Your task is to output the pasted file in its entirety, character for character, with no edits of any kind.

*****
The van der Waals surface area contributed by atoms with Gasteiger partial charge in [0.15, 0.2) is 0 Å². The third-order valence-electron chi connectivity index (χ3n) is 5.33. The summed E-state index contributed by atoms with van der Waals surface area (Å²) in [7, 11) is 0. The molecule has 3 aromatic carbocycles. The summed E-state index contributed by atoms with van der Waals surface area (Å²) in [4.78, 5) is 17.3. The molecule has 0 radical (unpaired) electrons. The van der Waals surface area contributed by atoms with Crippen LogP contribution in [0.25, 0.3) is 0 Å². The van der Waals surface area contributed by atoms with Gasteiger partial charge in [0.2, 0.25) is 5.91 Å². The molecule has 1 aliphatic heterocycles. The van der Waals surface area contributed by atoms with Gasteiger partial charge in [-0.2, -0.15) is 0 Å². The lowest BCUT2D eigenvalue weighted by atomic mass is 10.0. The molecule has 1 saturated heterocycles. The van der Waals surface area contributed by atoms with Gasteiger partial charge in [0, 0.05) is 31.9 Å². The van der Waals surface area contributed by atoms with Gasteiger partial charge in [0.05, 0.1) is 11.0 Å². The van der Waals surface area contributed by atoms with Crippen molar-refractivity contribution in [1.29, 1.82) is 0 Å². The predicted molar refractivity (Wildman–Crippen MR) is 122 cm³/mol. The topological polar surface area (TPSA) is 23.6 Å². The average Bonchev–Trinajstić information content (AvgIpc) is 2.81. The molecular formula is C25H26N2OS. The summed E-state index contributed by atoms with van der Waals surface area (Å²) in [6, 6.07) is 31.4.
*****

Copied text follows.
The van der Waals surface area contributed by atoms with Gasteiger partial charge in [0.15, 0.2) is 0 Å². The third-order valence-electron chi connectivity index (χ3n) is 5.33. The summed E-state index contributed by atoms with van der Waals surface area (Å²) in [7, 11) is 0. The molecule has 3 aromatic carbocycles. The summed E-state index contributed by atoms with van der Waals surface area (Å²) in [4.78, 5) is 17.3. The molecule has 0 radical (unpaired) electrons. The van der Waals surface area contributed by atoms with Crippen LogP contribution in [0.25, 0.3) is 0 Å². The van der Waals surface area contributed by atoms with Gasteiger partial charge in [0.2, 0.25) is 5.91 Å². The molecule has 1 aliphatic heterocycles. The van der Waals surface area contributed by atoms with Gasteiger partial charge in [-0.2, -0.15) is 0 Å². The lowest BCUT2D eigenvalue weighted by atomic mass is 10.0. The molecule has 1 saturated heterocycles. The van der Waals surface area contributed by atoms with Gasteiger partial charge in [0, 0.05) is 31.9 Å². The van der Waals surface area contributed by atoms with Gasteiger partial charge in [0.05, 0.1) is 11.0 Å². The van der Waals surface area contributed by atoms with Crippen molar-refractivity contribution in [1.29, 1.82) is 0 Å². The predicted molar refractivity (Wildman–Crippen MR) is 122 cm³/mol. The topological polar surface area (TPSA) is 23.6 Å². The average Bonchev–Trinajstić information content (AvgIpc) is 2.81. The molecular formula is C25H26N2OS. The summed E-state index contributed by atoms with van der Waals surface area (Å²) in [6, 6.07) is 31.4.